Tuesday, April 16, 2024

Matambo admits to challenges hindering Botswana’s competitiveness

Government has admitted that there is a wide range of issues that hinder the country’s competiveness in quest to diversify the economy that is largely dependent on one industry.

Finance Minister, Kenneth Matambo, said on Monday that recent challenges to the promotion of growth and economic diversification has been the declining total factor productivity in the domestic economy, especially labour productivity.

“In this regard, Government will continue to put in place measures to promote productivity which include:
reforming the country’s education and training system; improving work ethic through training the workforce; as well as reviewing labour legislation; with a view to promoting efficiency in the labour market,” he said when delivering the budget speech for the 2015/16 financial year.

“Such labour market reforms will assist the economy to transit from mineral-led to a knowledge economy,” Matambo said.

He added that to further improve on total factor productivity, Government is implementing public sector reforms, enhancing research and development, and developing appropriate human skills.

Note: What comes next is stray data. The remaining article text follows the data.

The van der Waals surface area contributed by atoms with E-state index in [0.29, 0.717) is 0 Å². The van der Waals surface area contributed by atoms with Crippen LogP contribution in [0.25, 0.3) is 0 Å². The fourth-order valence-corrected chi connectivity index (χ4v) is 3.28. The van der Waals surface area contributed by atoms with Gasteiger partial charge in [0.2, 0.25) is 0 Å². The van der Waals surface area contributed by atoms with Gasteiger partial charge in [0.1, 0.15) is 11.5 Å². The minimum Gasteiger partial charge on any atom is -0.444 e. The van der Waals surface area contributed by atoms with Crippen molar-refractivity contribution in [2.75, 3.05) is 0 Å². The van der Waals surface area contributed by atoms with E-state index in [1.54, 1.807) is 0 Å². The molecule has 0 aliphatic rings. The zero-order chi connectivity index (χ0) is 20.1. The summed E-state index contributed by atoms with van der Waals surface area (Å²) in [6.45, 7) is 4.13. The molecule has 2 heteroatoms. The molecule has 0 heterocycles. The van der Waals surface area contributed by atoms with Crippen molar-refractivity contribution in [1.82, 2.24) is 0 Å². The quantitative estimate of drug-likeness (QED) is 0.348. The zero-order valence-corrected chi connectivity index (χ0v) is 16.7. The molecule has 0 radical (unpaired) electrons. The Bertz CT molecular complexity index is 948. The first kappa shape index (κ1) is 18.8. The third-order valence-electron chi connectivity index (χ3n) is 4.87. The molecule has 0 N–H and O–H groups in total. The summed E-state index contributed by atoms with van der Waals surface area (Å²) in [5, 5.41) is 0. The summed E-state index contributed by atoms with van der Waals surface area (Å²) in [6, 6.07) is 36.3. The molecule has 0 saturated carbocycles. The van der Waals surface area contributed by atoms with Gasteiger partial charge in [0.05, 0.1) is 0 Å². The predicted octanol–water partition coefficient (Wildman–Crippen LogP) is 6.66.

Matambo told parliament that a comprehensive Public Sector Reform Coordination Programme will be implemented during NDP 11. “These results are expected to improve service delivery within the public sector and thus, have a positive bearing on labour productivity and economic growth.”

Last week, Dr Grace Tabengwa Ag. Senior Research Fellow and Macroeconomist at Botswana Institute for Development Policy Analysis (BIDPA) advised Matambo to look at ways to address issues affecting the country’s competitiveness.

“…delivery and programme management I guess should be given priority,” Dr Tabengwa said at Afena Capital Press Club meeting at Gaborone Sun this week.

Matambo also highlighted research and development are essential ingredients in driving economic growth and keeping the country abreast of emerging global competition. Equally, he sees investment in education as a pre-requisite for a productive workforce, which is necessary for sustainable economic growth.


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